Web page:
Diabetic ketoacidosis (DKA) is a serious problem that can occur in people with diabetes if their body starts to run out of insulin. This causes harmful substances called ketones to build up in the body, which can be life-threatening if not spotted and treated quickly. DKA mainly affects people with type 1 diabetes, but can sometimes occur in people with type 2 diabetes. If you have diabetes, it's important to be aware of the risk and know what to do if DKA occurs. Symptoms of diabetic ketoacidosis Signs of DKA include: needing to pee more than usual being sick breath that smells fruity (like pear drop sweets or nail varnish) deep or fast breathing feeling very tired or sleepy passing out DKA can also cause high blood sugar (hyperglycaemia) and a high level of ketones in your blood or urine, which you can check for using home-testing kits. Symptoms usually develop over 24 hours, but can come on faster. Check your blood sugar and ketone levels Check your blood sugar level if you have symptoms of DKA. If your blood sugar is 11mmol/L or over and you have a blood or urine ketone testing kit, check your ketone level. If you do a blood ketone test: lower than 0.6mmol/L is a normal reading 0.6 to 1.5mmol/L means you're at a slightly increased risk of DKA and should test again in a couple of hours 1.6 to 2.9mmol/L means you're at an increased risk of DKA and should contact your diabetes team or GP as soon as possible 3mmol/L or over means you have a very high risk of DKA and should get medical help immediately If you do a urine ketone test, a result of more than 2+ means there's a high chance you have DKA. When to get medical help Go to your nearest accident and emergency (A&E) department straight away if you think you have DKA, especially if you have a high level of ketones in Continue reading >>

Roles And Responsibilities

Roles And Responsibilities

Nursing staff have an important role and clear responsibilities when treating patients with diabetes or who are having tests to diagnose diabetes. This role and associated responsibilities will be specified in local workplace guidance and policies and by each member of the nursing team's level of competence. If you are not familiar with the guidance in relation to diabetes care in your work setting, it is important to find out where it is so you can be sure you're providing safe patient care, particularly if you are required to perform tests and observations for your patients. Explore the following activity to learn more about some of the specific competencies relating to caring for a patient with diabetes. Screening, prevention and early detection of type 2 diabetes To prevent and aid early detection of type 2 diabetes you should be able to: describe the risk factors for type 2 diabetes explain the importance of prevention or delay of onset of type 2 diabetes in individuals at risk explain the role that exercise plays in the prevention of, or delay in progression to, type 2 diabetes explain the importance of weight control and the role that diet plays in the prevention of, or delay in progression to, type 2 diabetes. Promoting self-care In order to support the patient to self-care their diabetes you should be able to: support the patient and help them develop their own self-care with guidance from a registered nurse observe and report any concerns that you may have about a patient that would affect their ability to self-care encourage patients to use their personalised care plans. Mental health To care for someone with diabetes and mental illness you should be able to: have an understanding and awareness of how mental health issues, such as depression and anxiety, can Continue reading >>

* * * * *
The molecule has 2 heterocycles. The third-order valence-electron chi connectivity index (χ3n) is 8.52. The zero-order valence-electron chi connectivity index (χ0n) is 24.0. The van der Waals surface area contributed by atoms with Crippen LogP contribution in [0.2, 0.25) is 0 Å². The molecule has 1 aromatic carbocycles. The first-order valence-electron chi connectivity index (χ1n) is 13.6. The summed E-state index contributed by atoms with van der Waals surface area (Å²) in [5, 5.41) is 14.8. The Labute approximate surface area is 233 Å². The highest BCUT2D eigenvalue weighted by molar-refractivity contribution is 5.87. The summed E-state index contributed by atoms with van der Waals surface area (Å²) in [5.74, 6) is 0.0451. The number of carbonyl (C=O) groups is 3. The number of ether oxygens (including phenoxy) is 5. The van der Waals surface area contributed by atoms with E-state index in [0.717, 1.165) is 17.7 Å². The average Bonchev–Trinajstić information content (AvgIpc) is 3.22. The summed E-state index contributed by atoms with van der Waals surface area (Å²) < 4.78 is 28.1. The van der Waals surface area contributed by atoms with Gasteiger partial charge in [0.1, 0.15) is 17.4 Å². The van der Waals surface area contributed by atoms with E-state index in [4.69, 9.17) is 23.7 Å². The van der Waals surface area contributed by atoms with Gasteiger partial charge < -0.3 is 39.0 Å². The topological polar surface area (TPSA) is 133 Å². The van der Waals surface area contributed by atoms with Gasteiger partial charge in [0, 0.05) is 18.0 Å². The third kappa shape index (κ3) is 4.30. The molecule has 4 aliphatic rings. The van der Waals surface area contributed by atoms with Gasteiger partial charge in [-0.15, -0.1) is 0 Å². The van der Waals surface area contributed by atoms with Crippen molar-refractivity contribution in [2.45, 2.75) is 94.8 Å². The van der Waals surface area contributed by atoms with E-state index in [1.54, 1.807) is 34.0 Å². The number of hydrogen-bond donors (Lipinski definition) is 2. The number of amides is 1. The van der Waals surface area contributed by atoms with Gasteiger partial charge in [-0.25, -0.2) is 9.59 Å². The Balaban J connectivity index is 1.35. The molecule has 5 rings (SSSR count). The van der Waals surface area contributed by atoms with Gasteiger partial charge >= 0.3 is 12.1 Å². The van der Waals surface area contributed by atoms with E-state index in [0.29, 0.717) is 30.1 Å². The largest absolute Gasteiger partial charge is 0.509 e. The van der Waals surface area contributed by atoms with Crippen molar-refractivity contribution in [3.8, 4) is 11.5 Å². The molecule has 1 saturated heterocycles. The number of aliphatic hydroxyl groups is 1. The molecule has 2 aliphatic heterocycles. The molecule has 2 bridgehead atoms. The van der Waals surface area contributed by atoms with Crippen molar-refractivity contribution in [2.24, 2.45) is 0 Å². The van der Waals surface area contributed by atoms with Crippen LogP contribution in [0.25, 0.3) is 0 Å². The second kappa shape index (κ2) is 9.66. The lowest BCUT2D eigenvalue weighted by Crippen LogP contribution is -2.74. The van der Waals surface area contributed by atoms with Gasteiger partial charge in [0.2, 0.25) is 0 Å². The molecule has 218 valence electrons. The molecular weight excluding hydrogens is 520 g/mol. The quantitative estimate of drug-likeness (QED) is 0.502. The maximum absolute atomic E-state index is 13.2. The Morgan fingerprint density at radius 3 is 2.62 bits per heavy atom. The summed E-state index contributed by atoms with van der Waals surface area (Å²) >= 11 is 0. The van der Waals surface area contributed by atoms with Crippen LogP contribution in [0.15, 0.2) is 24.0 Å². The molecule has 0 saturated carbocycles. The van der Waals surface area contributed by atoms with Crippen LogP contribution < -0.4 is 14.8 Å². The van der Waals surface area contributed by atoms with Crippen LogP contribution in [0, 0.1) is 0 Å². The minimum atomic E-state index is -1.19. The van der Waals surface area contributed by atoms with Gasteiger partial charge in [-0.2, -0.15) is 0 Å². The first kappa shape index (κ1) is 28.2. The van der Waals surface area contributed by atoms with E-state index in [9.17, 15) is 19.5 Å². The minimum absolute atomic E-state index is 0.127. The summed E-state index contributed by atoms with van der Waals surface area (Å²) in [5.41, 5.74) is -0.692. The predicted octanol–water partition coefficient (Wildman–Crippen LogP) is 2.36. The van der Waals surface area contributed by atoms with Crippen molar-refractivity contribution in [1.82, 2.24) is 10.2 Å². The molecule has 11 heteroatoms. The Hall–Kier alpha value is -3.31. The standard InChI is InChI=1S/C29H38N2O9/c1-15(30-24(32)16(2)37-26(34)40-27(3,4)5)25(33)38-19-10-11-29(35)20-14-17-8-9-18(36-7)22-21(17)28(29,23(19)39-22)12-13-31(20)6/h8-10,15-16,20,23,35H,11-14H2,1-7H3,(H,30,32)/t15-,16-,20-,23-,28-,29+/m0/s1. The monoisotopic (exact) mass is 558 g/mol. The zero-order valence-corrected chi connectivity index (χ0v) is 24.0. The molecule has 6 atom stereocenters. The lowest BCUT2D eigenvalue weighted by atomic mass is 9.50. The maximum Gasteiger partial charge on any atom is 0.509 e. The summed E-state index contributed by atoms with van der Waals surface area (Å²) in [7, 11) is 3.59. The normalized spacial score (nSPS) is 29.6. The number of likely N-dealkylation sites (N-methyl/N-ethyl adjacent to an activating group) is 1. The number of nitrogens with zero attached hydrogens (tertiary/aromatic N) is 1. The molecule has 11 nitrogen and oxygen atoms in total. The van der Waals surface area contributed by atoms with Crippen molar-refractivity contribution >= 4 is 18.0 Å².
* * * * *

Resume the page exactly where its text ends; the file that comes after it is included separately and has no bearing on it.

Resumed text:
Blood Ketones Test

Blood Ketones Test

What are the other Names for this Test? (Equivalent Terms) Ketone Bodies Test Plasma Ketone Test Serum Ketone Test What is Blood Ketones Test? (Background Information) Blood Ketones Test is used to measure the amount of ketones in blood. Ketones are toxic chemicals produced as a result of fat metabolism, when glucose is not available for energy Glucose is normally metabolized in the body for energy. If sugar (glucose) is not sufficiently available in the diet, to provide energy to the body, or if the body cannot utilize the sugar present in the body (as with type I and type II diabetes), fat is metabolized in the body producing ketones Ketones accumulate in the body leading to a condition, called ketosis, and ultimately ketoacidosis. Ketoacidosis is a potentially life-threatening condition, commonly seen during uncontrolled type I diabetes. The blood sugar may reach very high levels in diabetic patients; especially during an infection, illness, pregnancy, etc. resulting in ketoacidosis The common causes resulting in ketosis or ketoacidosis are: Uncontrolled type I diabetes and sometimes, type II diabetes Starvation, fasting, or eating disorder, like anorexia nervosa or bulimia Alcoholism or alcohol poisoning High-fat low-sugar diet Pregnancy Vigorous exercising What are the Clinical Indications for performing the Blood Ketones Test? Following are the clinical indications for performing a Blood Ketones Test: The test is frequently performed during uncontrolled type I diabetes, when ketoacidosis is suspected. This condition is called diabetic ketoacidosis (DKA) It is used to screen, detect, and monitor patients, with ketoacidosis The common signs and symptoms suggestive of ketoacidosis are: Increased thirst Frequent urination Rapid and deep breathing, shortness of breath Continue reading >>